Our Future, Our Vote: Telekom Voices on the European Elections

The European elections are just around the corner. We took this opportunity to ask 13 Deutsche Telekom employees from eight different countries for their opinions on online hate, disinformation, and the EU's impact on their daily lives. Their answers highlight both opportunities and challenges ahead.

Commitment to Openness and Respect

Deutsche Telekom consistently advocates for openness, respect, and social cohesion. Initiatives like "#NoHateSpeech" and promoting diversity and inclusion are part of the company's efforts to foster respectful interactions based on democratic principles. Europe is not only crucial for Deutsche Telekom's economic and social success but also home to many of our employees.

Diverse Perspectives on Europe

We asked our employees: Do they see diversity as a strength? How important is an open, respectful, and democratic society to them? Have they encountered disinformation and online hate, and how do they handle it? We interviewed employees from various parts of Europe—from Spain to Poland, from young trainees to experienced senior experts. While the results are not representative, they provide valuable insights into our employees' beliefs and demonstrate why Europe matters to us all.

Benefits of European Unity

Most colleagues emphasize the freedoms and opportunities the European Union offers. Bruno Koci, an Italian citizen living in Germany and working for T-Systems in Spain, values the travel and learning opportunities Europe provides: “Europe allows me to travel basically freely and gave me amazing life opportunities such as EU Youth Exchanges, Erasmus+ which taught me a lot. Europe as well allows me to be closer to people from other countries, not only physically but especially mentally, because no matter the differences, we are mentally closer to many other cultures sharing common values within the EU.”

Wiktoria Wicherkiewicz from Poland highlights freedom of movement: “As a young person still studying and traveling across Europe, I greatly benefit from the seamless movement within the Schengen Area, which simplifies my travels and broadens my educational and cultural experiences.The Erasmus program is another fantastic EU initiative from which many of my friends have benefited, allowing them to study in different countries and enrich our academic and social lives.”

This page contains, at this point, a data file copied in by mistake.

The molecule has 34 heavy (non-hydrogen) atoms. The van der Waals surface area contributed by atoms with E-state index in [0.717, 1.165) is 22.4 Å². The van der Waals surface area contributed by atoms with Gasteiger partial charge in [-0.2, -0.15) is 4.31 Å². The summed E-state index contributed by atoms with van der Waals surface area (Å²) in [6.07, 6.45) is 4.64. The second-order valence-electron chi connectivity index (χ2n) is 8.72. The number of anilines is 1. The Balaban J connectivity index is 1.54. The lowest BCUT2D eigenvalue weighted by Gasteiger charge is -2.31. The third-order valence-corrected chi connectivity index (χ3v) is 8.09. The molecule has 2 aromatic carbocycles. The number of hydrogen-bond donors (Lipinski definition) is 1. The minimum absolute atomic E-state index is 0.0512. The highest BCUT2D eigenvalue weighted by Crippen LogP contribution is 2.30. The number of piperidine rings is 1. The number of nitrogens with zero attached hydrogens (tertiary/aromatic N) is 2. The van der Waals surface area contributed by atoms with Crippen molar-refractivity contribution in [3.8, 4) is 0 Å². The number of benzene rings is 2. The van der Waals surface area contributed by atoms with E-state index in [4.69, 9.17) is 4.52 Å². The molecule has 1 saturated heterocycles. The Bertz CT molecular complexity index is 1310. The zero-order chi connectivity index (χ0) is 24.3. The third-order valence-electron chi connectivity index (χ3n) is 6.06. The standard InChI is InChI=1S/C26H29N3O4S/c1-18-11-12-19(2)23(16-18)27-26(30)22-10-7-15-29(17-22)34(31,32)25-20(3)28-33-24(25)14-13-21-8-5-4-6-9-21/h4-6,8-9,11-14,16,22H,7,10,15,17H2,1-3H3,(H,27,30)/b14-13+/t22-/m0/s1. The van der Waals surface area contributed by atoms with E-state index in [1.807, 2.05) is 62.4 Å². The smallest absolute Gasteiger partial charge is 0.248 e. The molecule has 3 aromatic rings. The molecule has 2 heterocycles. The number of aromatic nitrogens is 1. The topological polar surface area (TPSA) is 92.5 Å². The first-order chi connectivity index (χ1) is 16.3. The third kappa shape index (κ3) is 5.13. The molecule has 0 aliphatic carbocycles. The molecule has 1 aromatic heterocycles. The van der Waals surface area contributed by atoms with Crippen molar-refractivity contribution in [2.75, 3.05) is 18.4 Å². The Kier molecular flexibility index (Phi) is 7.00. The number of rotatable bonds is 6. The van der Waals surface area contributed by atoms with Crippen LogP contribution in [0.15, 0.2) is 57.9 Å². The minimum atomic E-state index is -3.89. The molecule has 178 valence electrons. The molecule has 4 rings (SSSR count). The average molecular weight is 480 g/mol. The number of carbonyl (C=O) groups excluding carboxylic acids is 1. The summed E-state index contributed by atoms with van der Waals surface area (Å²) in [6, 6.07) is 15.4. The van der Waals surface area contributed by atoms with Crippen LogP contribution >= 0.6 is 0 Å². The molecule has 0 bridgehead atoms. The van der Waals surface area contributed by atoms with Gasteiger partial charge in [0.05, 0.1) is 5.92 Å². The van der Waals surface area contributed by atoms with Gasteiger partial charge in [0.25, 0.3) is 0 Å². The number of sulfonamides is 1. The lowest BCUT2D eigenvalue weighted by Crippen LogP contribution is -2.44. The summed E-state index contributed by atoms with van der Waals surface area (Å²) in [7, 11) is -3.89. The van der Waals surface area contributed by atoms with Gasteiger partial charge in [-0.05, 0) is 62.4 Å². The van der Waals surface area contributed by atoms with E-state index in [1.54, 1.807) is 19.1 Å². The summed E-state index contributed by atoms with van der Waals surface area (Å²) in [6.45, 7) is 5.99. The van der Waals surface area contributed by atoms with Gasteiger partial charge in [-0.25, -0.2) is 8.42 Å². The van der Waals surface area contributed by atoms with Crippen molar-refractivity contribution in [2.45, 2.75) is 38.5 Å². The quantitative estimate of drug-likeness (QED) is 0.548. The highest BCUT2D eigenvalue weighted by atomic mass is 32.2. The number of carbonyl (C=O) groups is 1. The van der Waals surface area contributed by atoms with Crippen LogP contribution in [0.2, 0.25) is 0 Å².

The unrestricted freedom to travel is important to Telekom colleagues and many Europeans. According to the Standard Eurobarometer 100 from Autumn 2023, the freedom to travel, study, and work anywhere in the EU ranks first for 50% of Germans when asked, “What does the European Union mean to you?”

Challenges of Disinformation and Online Hate

Digital freedom, including unrestricted access to information and the freedom to express oneself online, is a valued aspect of many lives. However, some perceive it as increasingly fragile. “Social media has totally destroyed the trust and common sense of many voters, followed by polarized society reactions on each election's results.” fears Slovakian Michal Korec.

Sára Čepelíková from the Czech Republic warns: “Disinformation and hate speech have a great influence on public opinion in all countries, and the Czech Republic is no different. If we look, for example, at the relatively recent Covid 19 pandemic, in which a lot of conspiracy theories and disinformation circulated, which subsequently led to hate speech. Society was thus divided into several sections that verbally fought against each other. This resulted in an unpleasant atmosphere throughout the society.”

Tomasz Jędrkiewicz from Poland is also concerned: “For over a decade, disinformation and hate speech have had a significant impact on election results in the country where I reside. Politicians actively stoke homophobic and xenophobic sentiments, instilling fear in citizens through the use of false information.” Despite these challenges, his Polish colleague Piotr Godlewski is optimistic: “I try to be optimistic about the future. I believe that the victory of the democratic forces in Poland will be a good example for the whole of Europe and we will deal with it.”